A Perfect Pair? (.270 Win. and .30-06)

By Chuck Hawks

Okay, I admit, its been fun debating the relative superiority of the .270 Winchester and the .30-06 Springfield since the .270 first challenged the .30-06 back in 1925. That long running controversy has helped to propel these two cartridges to the top of the charts. (There is no such thing as bad publicity, right?) The .30-30 may be the best selling big game cartridge of all time, but the .30-06 is the best selling big game cartridge for bolt action rifles, and the .270 Winchester is number two.

Both can trace their roots back to the obsolete .30-03. The .30-06 is based on a slightly shortened version of that case, and the .270 is based on a necked-down .30-06 case. The shoulder angle is identical and so is the powder capacity to the base of the shoulder. Both require a long, but not magnum length, rifle action.

.30-06 Spfd.
.30-06 Springfield. Illustration courtesy of Hornady Mfg. Co.

The .30-06 became famous as a military cartridge shooting a 150 grain spitzer bullet (SD .226), and that is still a very popular bullet weight with hunters, particularly those seeking CXP2 game. (In North America that would primarily include deer, black bear, caribou, antelope, sheep, goats, and feral hogs.) The 150 grain bullet was introduced in the .30-06 at a MV of 2700 fps, but improvements in powder technology have increased that to about 2900 fps in most factory loads today. However, the load that made the .30-06's reputation with hunters as an all-around big game hunting cartridge--meaning all of the above CXP2 game plus elk, moose, and grizzly bear--is the 180 grain bullet (SD .271) at a MV of about 2700 fps.

.270 Win.
.270 Winchester. Illustration courtesy of Hornady Mfg. Co.

The .270 Winchester is purely a hunting cartridge with no military background. Winchester introduced it with a 130 grain bullet (SD .242) at a MV of about 3140 fps, and at the time it was the flattest shooting commercial big game cartridge in the world. And it is still the long range hunting cartridge to which all others are compared. When properly placed that high velocity 130 grain bullet kills CXP2 game like lighting. And it has also accounted for more CXP3 game than seems reasonable. But for those who wanted a heavier projectile for use on elk and moose, a 150 grain bullet (SD .279) at a MV of 2900 fps is offered.

So now both the .270 and .30-06 can handle all CXP2 and CXP3 game, at normal or long ranges, by changing bullet weights. Thus either caliber is suitable for the one rifle big game hunter.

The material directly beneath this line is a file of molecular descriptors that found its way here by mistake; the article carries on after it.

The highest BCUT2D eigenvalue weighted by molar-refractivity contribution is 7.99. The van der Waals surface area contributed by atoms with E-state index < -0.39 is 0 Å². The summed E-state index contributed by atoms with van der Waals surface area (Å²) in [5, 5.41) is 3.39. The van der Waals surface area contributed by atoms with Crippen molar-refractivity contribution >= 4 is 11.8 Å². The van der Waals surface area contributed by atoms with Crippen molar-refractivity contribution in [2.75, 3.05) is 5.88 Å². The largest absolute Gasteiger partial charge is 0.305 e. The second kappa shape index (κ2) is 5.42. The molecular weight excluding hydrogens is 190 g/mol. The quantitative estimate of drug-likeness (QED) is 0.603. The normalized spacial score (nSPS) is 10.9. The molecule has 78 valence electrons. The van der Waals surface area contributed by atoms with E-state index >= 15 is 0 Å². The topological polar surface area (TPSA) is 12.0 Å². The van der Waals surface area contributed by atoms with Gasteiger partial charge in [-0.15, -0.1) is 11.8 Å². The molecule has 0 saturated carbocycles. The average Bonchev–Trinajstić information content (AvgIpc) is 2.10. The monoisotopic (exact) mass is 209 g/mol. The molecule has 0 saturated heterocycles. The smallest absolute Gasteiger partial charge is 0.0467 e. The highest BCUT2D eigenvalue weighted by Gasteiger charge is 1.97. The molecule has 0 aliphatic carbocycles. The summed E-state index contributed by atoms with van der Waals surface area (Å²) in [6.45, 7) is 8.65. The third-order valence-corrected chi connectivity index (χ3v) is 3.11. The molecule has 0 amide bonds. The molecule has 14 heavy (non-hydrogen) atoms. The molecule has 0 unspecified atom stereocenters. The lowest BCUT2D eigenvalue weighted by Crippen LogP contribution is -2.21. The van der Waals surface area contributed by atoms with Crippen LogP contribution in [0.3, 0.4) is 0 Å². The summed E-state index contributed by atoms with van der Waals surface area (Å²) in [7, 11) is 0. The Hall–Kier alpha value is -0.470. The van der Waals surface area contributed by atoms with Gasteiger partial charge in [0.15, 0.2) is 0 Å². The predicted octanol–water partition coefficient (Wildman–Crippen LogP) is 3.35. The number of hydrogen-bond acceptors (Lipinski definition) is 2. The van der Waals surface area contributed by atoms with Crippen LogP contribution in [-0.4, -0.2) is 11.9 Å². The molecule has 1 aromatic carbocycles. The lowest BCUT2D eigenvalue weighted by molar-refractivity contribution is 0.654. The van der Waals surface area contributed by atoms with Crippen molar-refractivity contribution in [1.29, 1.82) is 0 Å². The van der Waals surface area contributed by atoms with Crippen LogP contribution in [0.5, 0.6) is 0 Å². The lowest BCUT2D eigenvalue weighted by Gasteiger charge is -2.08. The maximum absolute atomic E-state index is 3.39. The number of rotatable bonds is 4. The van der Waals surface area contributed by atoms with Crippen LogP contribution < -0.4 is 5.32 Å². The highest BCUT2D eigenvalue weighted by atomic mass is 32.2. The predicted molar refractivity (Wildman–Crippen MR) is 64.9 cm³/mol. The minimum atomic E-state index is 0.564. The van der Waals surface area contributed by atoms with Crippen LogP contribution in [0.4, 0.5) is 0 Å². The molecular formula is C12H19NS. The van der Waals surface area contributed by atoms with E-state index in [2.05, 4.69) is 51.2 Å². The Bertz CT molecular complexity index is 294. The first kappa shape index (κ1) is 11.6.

Unfortunately, the reality is that it is a hassle, not to mention expensive in the long run, to keep changing bullet weights. That normally requires re-zeroing the rifle, which means a special trip to the rifle range. The result is that most hunters don't bother to re-zero, and in the end just stick with one bullet weight. Often that becomes a compromise weight, such as 140 grains (SD .261) in .270 and 165 grains (SD .248) in .30-06. But, these compromise bullets are not ideal for CXP2 or CXP3 game; they're merely passable for both.

The fact remains that the .270/130 superior to the .30-06/150 as a long range and CXP2 game load. Conversely, the .30-06/180 is superior to the .270/150 as a CXP3 game load. You'd have to be a dyed in the wool .270 or .30-06 true believer to dispute the reality of those statements, and the majority of experienced hunters would agree with me. The late, great Jack O'Connor once wrote (to paraphrase) that if all .270 loads but the 130 grain and all .30-06 loads but the 180 grain were to be discontinued, we would not be greatly inconvenienced. I am inclined to agree with him, since I have habitually zeroed my .270 rifles for 130 grain bullets and my .30-06 with 180 grain bullets.

So my suggestion is to forget the "one rifle" idea altogether and spring for two rifles. Consider purchasing a .270 and a .30-06. Use the .270/130 grain load for long range shooting and hunting CXP2 game, and the .30-06/180 grain load in the woods and for hunting CXP3 game. No more compromise bullet weights and no more having to re-zero your rifle.

And the nice thing is that you need to take two rifles on any important hunt, anyway, just in case one malfunctions. With these two, they can substitute for each other in a pinch. Sure, you'd prefer to shoot your elk with the .30-06/180, but if it's out of commission for some reason the .270/130 has a long track record as an elk slayer. Conversely, if your .270 is out of action the .30-06/180 load shoots flat enough to cover the majority of shots. And, while it kicks a little harder and might not kill deer quite as fast at long range as the .270/130, there is no question that it can do the job. The two calibers and loads complement each other. Gee, a perfect pair!




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Copyright 2007 by Chuck Hawks. All rights reserved.



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